A picture of diabetes in Wales (27/04/2017)

Published 27/04/2017   |   Last Updated 27/05/2021   |   Reading Time minutes

Around 190,000 people in Wales are currently being treated for diabetes (around 6% of the total population and over 7% of the adult population).

It’s estimated that a further 70,000 people in Wales have Type 2 diabetes, but are either unaware they have it or haven’t been diagnosed. Another 540,000 are at high risk of developing the condition. Based on current trends, 300,000 people in Wales may have diabetes by 2025. Type 1 diabetes is an autoimmune condition where the pancreas doesn’t produce any insulin. It’s usually diagnosed in children and young adults. There are around 1,500 children with Type 1 diabetes in Wales.

Type 2 diabetes is far more common than Type 1, accounting for around 90% of adults with diabetes. Type 2 is often linked to lifestyle factors. Obesity is the most significant risk factor, and could amount to 80–85% of the risk of developing Type 2 diabetes. Deprivation is strongly associated with higher levels of obesity, physical inactivity, smoking and other factors which are linked to people’s risk of Type 2 diabetes, and their ability to manage the condition and to avoid serious complications. There is growing evidence – and concern - that the rise in childhood obesity has led to an increase in cases of Type 2 diabetes being diagnosed in younger age groups.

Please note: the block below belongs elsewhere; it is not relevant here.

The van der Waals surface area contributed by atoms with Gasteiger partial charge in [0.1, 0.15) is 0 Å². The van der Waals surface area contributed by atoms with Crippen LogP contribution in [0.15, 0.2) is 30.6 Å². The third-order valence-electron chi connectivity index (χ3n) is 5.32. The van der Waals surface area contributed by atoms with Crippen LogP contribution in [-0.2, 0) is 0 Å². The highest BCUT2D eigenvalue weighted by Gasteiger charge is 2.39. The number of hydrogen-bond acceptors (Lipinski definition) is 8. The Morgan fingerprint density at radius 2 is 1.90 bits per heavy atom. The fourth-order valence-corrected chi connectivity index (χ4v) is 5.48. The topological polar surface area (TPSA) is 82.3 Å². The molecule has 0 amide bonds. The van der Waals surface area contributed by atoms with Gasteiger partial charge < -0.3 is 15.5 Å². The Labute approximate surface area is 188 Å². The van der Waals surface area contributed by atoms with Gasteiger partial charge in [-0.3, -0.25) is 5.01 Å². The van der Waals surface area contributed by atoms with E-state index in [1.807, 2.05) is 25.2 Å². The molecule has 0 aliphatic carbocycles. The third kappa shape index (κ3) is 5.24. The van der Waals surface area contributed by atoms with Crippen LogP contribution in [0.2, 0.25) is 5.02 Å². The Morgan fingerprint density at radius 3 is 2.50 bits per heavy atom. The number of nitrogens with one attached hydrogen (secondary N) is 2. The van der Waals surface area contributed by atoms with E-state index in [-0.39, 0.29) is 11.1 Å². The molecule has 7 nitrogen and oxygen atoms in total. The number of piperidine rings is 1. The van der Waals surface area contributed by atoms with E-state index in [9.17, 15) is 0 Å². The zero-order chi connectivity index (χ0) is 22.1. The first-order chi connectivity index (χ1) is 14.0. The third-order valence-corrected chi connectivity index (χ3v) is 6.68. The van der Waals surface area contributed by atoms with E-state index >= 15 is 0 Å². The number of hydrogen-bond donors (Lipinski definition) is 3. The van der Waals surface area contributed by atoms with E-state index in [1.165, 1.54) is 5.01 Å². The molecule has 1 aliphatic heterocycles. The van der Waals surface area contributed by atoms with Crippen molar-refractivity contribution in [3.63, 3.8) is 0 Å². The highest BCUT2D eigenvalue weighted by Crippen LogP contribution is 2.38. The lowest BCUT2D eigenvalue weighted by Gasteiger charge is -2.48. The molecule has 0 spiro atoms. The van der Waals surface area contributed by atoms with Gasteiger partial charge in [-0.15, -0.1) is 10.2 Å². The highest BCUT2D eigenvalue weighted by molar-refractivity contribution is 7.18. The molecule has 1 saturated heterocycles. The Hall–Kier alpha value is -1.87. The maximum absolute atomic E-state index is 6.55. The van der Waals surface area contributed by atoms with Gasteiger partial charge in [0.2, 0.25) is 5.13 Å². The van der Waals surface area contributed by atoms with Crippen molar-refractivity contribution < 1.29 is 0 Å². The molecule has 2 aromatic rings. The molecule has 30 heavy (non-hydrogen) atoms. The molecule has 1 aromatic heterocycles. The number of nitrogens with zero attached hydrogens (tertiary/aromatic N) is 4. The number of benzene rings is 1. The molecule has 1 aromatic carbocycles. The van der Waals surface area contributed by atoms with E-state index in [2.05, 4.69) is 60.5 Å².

There are no figures which accurately show prevalence of Type 2 diabetes in children and young people, although data from the National Paediatric Diabetes Audit suggests that this is likely to be more common in females, among young people from black and minority ethnic backgrounds, and among those living in deprived areas. 19% of beds in acute hospitals in Wales are occupied by people with diabetes. Over 90% of these patients have Type 2 diabetes. Diabetes costs the NHS in Wales around £500 million each year. This equates to approximately 10% of NHS Wales’ budget. The greatest share - around 80% - is spent on managing complications of diabetes (including cardiovascular disease, kidney failure, nerve damage, stroke, amputation, and blindness). Many of these complications are preventable.

Further reading:

Article by Philippa Watkins, National Assembly for Wales Research Service.

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